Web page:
Sin, Cos, then?

I hope this random thought is on topic. If not please notify me before penalising me for it.

I have reflected that Sin and Cos provide answers for trigonometry problems with cartesian pairs on a 2D plane inside a unit circle.

Why stop there?

Is there a further similar function which adds the z axis so problems can be solved in 3D, inside a unit sphere? If there isn't, is there an explanation for why?

• – Mauro ALLEGRANZA Jan 30 at 14:49
• Check out "solid trigonometry": mathworld.wolfram.com/SolidAngle.html – user247327 Jan 30 at 14:53
• The history of the move from two dimensions to three is an interesting one and led Hamilton to discover the Quaternions. Also observe that rotations of a sphere are possible with an infinite number of axes and that the central involution (reflection in the centre) has determinant $-1$ in three dimensions. None of this is precisely on your point, but it shows some issues which arise in finding the most convenient way to work with a sphere in contrast to a circle. – Mark Bennet Jan 30 at 15:07

In spherical co-ordinates each point in $$\mathbb{R}^3$$ has a distance from the origin $$r$$ and two angles $$\theta$$ and $$\phi$$. This is analogous to polar co-ordinates in $$\mathbb{R}^2$$ except there are two angles instead of one.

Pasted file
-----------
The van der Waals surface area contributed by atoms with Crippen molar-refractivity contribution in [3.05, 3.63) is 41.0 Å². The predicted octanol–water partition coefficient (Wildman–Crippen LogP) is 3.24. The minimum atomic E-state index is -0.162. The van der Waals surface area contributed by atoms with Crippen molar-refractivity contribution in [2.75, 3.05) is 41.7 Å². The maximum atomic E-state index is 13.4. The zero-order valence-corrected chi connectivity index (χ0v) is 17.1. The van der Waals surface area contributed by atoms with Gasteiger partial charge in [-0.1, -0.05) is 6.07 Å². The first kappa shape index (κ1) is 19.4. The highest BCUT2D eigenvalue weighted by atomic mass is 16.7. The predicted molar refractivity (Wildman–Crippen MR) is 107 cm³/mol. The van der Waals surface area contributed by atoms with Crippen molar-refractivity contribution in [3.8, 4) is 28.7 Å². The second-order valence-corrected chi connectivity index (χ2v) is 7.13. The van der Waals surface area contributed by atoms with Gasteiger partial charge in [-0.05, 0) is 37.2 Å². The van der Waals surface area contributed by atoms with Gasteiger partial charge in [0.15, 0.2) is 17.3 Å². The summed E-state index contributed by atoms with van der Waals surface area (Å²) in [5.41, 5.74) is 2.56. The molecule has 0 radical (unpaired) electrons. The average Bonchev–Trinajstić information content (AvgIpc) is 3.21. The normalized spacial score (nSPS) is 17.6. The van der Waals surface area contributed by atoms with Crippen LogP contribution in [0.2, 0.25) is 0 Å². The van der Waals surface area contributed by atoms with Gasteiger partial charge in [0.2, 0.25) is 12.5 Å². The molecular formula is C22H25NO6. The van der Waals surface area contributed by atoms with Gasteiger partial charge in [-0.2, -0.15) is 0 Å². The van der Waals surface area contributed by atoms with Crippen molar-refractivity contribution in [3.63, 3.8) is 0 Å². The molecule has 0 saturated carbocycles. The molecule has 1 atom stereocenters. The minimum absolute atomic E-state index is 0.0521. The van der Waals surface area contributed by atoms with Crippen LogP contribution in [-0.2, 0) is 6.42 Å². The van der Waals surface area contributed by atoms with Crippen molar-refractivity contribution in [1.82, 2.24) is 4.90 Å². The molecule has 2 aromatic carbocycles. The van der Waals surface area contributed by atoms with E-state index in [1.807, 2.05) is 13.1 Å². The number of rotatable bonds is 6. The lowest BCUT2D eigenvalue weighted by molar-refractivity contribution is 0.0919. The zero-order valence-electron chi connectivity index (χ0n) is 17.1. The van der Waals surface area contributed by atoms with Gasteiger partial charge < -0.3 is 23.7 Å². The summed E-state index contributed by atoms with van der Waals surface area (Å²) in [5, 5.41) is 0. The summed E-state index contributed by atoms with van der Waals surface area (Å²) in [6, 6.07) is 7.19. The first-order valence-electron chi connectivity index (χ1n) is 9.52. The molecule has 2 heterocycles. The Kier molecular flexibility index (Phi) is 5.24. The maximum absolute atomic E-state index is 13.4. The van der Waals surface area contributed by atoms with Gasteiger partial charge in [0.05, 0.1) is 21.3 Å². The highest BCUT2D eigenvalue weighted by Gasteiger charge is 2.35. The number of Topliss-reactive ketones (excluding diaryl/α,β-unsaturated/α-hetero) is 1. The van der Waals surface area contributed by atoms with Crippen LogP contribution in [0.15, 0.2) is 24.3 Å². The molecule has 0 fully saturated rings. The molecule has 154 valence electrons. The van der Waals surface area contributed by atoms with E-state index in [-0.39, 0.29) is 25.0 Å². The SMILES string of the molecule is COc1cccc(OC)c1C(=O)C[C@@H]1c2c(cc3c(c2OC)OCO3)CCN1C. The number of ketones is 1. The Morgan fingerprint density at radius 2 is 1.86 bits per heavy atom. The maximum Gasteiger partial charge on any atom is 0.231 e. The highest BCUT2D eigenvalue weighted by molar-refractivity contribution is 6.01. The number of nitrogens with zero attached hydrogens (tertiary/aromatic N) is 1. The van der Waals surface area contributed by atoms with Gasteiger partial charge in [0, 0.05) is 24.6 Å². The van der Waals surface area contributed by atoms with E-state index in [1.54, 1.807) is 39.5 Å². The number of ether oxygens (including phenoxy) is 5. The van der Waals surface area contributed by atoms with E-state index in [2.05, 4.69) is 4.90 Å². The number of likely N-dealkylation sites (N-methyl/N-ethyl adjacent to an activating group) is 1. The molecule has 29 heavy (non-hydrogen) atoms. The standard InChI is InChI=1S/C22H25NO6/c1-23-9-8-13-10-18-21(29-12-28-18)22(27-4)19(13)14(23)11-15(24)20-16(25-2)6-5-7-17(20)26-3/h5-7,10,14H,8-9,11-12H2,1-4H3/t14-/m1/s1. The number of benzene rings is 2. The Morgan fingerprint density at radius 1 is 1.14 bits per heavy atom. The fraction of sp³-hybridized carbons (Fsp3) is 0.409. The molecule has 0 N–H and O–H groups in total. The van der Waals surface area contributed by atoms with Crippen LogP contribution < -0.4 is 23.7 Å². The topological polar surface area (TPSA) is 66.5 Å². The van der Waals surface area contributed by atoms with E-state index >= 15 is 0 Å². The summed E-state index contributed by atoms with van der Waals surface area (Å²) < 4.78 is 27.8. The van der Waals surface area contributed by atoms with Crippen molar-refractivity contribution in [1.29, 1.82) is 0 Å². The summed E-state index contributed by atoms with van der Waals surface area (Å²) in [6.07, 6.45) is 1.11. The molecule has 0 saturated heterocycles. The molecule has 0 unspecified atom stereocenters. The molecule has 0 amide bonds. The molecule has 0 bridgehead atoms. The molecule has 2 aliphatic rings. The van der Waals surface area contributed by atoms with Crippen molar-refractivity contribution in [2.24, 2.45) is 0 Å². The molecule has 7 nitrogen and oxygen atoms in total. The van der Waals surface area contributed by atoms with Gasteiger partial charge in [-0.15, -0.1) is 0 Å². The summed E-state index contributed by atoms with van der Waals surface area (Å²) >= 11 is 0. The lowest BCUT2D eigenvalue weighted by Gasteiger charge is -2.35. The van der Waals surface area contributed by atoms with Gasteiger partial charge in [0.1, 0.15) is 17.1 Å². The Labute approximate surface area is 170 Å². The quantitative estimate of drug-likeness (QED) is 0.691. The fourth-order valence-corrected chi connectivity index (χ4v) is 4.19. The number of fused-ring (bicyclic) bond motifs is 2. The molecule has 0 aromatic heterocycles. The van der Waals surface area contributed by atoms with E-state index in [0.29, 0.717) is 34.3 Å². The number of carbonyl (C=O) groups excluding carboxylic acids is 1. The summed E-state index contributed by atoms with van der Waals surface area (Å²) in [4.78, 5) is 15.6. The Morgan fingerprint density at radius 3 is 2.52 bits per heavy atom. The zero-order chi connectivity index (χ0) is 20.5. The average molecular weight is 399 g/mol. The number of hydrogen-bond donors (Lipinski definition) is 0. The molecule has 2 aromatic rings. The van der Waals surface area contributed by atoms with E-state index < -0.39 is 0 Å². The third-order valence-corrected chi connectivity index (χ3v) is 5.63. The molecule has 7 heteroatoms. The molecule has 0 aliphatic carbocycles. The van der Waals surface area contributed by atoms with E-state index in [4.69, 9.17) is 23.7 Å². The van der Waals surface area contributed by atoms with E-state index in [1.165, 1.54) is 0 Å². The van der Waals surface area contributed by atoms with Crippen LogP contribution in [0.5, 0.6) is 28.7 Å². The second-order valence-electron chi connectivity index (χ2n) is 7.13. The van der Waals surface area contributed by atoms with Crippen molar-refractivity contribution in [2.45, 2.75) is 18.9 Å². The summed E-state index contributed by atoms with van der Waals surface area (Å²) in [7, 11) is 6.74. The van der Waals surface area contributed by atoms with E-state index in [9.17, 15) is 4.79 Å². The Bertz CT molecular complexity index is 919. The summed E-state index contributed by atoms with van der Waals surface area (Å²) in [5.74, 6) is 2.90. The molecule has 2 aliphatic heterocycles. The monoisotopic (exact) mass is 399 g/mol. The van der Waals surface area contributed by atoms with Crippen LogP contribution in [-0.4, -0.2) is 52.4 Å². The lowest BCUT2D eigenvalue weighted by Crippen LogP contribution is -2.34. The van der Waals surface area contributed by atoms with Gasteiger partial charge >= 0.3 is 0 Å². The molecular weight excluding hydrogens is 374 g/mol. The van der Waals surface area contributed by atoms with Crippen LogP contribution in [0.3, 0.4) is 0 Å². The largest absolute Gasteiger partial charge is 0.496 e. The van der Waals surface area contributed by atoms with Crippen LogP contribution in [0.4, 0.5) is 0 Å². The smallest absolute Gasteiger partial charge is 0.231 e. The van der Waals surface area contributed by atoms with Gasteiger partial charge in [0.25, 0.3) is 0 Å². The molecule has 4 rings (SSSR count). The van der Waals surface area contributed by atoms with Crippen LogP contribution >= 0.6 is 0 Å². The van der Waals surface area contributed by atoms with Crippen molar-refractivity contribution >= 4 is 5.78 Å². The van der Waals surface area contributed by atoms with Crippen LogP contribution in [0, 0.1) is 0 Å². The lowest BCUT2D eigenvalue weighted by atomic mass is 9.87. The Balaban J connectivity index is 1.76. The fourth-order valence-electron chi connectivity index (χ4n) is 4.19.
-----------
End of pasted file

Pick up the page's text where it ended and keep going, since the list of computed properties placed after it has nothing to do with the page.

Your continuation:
Converting to Cartesian co-ordinates, the $$x,y,z$$ co-ordinates of a point are functions of $$r$$ and the two angles:
$$(x,y,z) = \left(rf(\theta, \phi), \space rg(\theta, \phi), \space rh(\theta, \phi) \right)$$
but, as it happens, the functions $$f,g,h$$ can be expressed simply in terms of $$\sin$$ and $$\cos$$:
$$f(\theta, \phi)=\sin (\theta) \cos (\phi) \\ g(\theta, \phi)=\sin (\theta) \sin (\phi)\\ h(\theta, \phi)=\cos (\theta)$$
As far as I know the functions $$f, g, h$$ have never been given specific names.